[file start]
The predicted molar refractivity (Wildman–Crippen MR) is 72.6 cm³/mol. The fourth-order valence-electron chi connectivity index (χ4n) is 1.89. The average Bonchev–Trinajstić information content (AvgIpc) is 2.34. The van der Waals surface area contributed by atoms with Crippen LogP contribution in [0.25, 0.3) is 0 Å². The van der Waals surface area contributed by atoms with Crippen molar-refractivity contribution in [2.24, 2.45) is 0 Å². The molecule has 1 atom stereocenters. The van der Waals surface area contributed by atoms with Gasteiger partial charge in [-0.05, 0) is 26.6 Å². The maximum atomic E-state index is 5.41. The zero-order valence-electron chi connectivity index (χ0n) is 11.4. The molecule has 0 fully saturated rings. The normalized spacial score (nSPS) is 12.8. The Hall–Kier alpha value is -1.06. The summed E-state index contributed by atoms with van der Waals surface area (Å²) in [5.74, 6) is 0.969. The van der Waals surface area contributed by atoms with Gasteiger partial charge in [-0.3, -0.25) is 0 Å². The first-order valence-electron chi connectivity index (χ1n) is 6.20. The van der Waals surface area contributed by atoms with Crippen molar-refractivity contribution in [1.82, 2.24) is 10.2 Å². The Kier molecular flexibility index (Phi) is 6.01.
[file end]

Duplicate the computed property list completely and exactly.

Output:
The predicted molar refractivity (Wildman–Crippen MR) is 72.6 cm³/mol. The fourth-order valence-electron chi connectivity index (χ4n) is 1.89. The average Bonchev–Trinajstić information content (AvgIpc) is 2.34. The van der Waals surface area contributed by atoms with Crippen LogP contribution in [0.25, 0.3) is 0 Å². The van der Waals surface area contributed by atoms with Crippen molar-refractivity contribution in [2.24, 2.45) is 0 Å². The molecule has 1 atom stereocenters. The van der Waals surface area contributed by atoms with Gasteiger partial charge in [-0.05, 0) is 26.6 Å². The maximum atomic E-state index is 5.41. The zero-order valence-electron chi connectivity index (χ0n) is 11.4. The molecule has 0 fully saturated rings. The normalized spacial score (nSPS) is 12.8. The Hall–Kier alpha value is -1.06. The summed E-state index contributed by atoms with van der Waals surface area (Å²) in [5.74, 6) is 0.969. The van der Waals surface area contributed by atoms with Gasteiger partial charge in [-0.3, -0.25) is 0 Å². The first-order valence-electron chi connectivity index (χ1n) is 6.20. The van der Waals surface area contributed by atoms with Crippen molar-refractivity contribution in [1.82, 2.24) is 10.2 Å². The Kier molecular flexibility index (Phi) is 6.01.